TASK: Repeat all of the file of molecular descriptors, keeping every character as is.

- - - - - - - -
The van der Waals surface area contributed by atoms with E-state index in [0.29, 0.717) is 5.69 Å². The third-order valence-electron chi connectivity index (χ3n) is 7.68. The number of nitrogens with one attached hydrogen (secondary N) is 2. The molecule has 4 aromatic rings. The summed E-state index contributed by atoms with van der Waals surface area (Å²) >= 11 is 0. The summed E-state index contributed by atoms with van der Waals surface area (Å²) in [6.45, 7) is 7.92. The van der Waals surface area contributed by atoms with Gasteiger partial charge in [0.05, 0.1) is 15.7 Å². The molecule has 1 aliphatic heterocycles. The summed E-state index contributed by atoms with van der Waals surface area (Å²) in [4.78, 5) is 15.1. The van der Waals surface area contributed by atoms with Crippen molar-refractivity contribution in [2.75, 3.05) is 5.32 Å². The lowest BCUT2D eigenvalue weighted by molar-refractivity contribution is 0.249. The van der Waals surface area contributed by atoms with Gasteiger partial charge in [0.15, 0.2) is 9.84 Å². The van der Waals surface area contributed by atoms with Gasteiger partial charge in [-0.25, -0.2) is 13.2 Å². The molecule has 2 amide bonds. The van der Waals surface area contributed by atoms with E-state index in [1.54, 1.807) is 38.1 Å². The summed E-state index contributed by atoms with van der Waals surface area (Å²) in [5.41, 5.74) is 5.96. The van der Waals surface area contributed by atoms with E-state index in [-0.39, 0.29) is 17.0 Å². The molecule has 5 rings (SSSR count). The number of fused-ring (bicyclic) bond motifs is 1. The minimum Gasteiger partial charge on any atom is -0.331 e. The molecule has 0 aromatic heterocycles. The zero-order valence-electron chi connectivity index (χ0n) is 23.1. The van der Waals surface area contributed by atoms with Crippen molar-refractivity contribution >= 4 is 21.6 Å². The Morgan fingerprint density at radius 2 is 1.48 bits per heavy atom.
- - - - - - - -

The van der Waals surface area contributed by atoms with E-state index in [0.29, 0.717) is 5.69 Å². The third-order valence-electron chi connectivity index (χ3n) is 7.68. The number of nitrogens with one attached hydrogen (secondary N) is 2. The molecule has 4 aromatic rings. The summed E-state index contributed by atoms with van der Waals surface area (Å²) >= 11 is 0. The summed E-state index contributed by atoms with van der Waals surface area (Å²) in [6.45, 7) is 7.92. The van der Waals surface area contributed by atoms with Gasteiger partial charge in [0.05, 0.1) is 15.7 Å². The molecule has 1 aliphatic heterocycles. The summed E-state index contributed by atoms with van der Waals surface area (Å²) in [4.78, 5) is 15.1. The van der Waals surface area contributed by atoms with Crippen molar-refractivity contribution in [2.75, 3.05) is 5.32 Å². The lowest BCUT2D eigenvalue weighted by molar-refractivity contribution is 0.249. The van der Waals surface area contributed by atoms with Gasteiger partial charge in [0.15, 0.2) is 9.84 Å². The van der Waals surface area contributed by atoms with Gasteiger partial charge in [-0.25, -0.2) is 13.2 Å². The molecule has 2 amide bonds. The van der Waals surface area contributed by atoms with E-state index in [1.54, 1.807) is 38.1 Å². The summed E-state index contributed by atoms with van der Waals surface area (Å²) in [5.41, 5.74) is 5.96. The van der Waals surface area contributed by atoms with E-state index in [-0.39, 0.29) is 17.0 Å². The molecule has 5 rings (SSSR count). The number of fused-ring (bicyclic) bond motifs is 1. The minimum Gasteiger partial charge on any atom is -0.331 e. The molecule has 0 aromatic heterocycles. The zero-order valence-electron chi connectivity index (χ0n) is 23.1. The van der Waals surface area contributed by atoms with Crippen molar-refractivity contribution >= 4 is 21.6 Å². The Morgan fingerprint density at radius 2 is 1.48 bits per heavy atom.